September 28, 2022

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International Monetary Fund forecast for global economic growth in 22 and 23

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The International Monetary Fund has said the world economy will enter 2022. With the spread of the new mutant “omigron” strain of the Govit-19 virus, countries are re-imposing restrictions on movement, and disruptions in energy prices and supply chains have led to higher and broader inflation than expected, especially in the United States and many emerging markets and emerging market economies. , Growth opportunities in China have been limited due to the slow recovery in private consumption compared to the ongoing contraction and expectations in the real estate sector in developing countries.

The International Monetary Fund expects a decline of 5.9 percent in 2021 to 4.4 percent in 2022, a half-percentage point reduction for 2022 from expectations for the October 2022 edition of the “World Economic Outlook”. This is largely due to the decline in forecasts for the world’s two largest economies.

The forecast for the United States was cut by 1.2 percentage points, which, based on the revised assumption, excludes “rebuilding optimism” from the core monetary policy framework, early withdrawal of monetary depreciation and continued supply shortfall.

In China, forecasts were cut by 0.8 percentage points due to the epidemic of zero tolerance for infections and continued financial pressure on real estate developers.

According to the fund, global growth is expected to slow to 3.8 percent in 2023. Although this rate represents a 0.2 percentage point increase from the previous forecast, it is largely due to a spontaneous improvement in growth in the second half of 2022. Current barriers will be removed.

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Achieving this forecast depends on the reduction of adverse health effects in most countries by the end of 2022, considering the improvement in vaccine rates worldwide and the increase in the effectiveness of available treatments.

The IMF expects inflation to remain higher than planned in October WEO, with continuous disruptions in supply chains and higher energy prices in 2022.

Given that inflation expectations are at a good level around the target pillar, it is expected that in 2022 its ratio between the supply and demand imbalances and the reflection of monetary policy in key economies will gradually decrease.

The probabilities expected in the underlying situation tend to be counter-improvements. The emergence of new mutations from the Govit-19 virus could prolong the epidemic and cause renewed economic turmoil.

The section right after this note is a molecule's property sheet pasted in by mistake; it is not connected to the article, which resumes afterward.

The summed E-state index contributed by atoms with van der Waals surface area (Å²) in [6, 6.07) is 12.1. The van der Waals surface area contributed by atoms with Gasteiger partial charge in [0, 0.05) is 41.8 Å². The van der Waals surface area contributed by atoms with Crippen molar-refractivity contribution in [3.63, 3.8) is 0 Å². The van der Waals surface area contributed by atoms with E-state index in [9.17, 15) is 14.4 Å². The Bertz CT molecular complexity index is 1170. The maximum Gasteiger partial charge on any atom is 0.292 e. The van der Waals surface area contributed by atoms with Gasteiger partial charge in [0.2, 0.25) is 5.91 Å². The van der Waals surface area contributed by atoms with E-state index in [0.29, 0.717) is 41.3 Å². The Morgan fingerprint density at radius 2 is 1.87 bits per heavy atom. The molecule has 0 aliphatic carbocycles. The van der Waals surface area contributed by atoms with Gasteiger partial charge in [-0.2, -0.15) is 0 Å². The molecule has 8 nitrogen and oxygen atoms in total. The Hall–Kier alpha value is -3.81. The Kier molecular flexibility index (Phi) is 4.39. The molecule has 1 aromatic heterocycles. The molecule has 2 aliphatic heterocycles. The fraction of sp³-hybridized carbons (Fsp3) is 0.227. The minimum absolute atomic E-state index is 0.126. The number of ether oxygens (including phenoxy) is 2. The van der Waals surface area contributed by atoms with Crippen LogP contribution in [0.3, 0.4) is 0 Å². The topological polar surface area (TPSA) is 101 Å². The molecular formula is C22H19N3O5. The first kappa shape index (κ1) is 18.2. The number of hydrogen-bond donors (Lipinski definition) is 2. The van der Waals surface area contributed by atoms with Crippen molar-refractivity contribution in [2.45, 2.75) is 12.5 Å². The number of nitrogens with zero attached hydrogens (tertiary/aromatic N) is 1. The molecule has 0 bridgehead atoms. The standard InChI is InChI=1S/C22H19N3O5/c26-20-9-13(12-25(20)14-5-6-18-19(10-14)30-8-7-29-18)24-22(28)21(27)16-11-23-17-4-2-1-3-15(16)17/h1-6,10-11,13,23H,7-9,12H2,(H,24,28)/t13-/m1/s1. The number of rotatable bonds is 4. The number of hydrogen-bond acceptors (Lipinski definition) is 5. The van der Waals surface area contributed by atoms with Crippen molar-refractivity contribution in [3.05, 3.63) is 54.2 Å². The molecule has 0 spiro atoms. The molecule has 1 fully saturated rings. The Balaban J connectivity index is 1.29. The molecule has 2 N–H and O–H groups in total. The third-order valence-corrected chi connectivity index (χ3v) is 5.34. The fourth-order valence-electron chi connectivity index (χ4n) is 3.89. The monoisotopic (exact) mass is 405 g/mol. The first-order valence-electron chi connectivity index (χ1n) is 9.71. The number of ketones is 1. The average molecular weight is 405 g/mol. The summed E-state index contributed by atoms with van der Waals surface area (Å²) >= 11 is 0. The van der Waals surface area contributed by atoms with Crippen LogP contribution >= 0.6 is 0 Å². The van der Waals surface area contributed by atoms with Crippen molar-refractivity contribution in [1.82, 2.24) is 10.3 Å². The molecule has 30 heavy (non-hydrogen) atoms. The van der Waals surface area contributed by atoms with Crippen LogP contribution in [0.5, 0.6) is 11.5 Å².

In addition, disruptions in the supply chain, fluctuations in energy prices and the accumulation of wage pressures in specific areas indicate an increase in inflation and uncertainty about policy paths.

As advanced economies raise official interest rates, risks to financial stability and capital inflows into emerging markets and emerging economies, currencies and financial centers are likely to emerge — especially with significant increases in credit levels over the past two years, according to the IMF.

Other global risks may arise as geopolitical tensions rise, and the current climate emergency is more likely to lead to major natural disasters.

As epidemics continue to dominate the global landscape, it is more important than ever to focus on an effective global health strategy.

In this context, the availability of vaccines, diagnostic tests and treatments worldwide is essential to reduce the risk of developing other dangerous mutations in the Covit-19 virus. This requires increasing the production of essential commodities, as well as better distribution systems within countries and greater international distribution.

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In many countries monetary policy should pursue a tighter path to curb inflationary pressures, while monetary policy – which is now operating at a lower capacity than in the early stages of the epidemic – should focus on health and social spending. Support for those severely affected by the crisis.

In this context, international cooperation will be essential to maintain access to liquidity and expedite orderly debt restructuring when needed. Investments in climate policy are still needed to mitigate the risks of catastrophic climate change.

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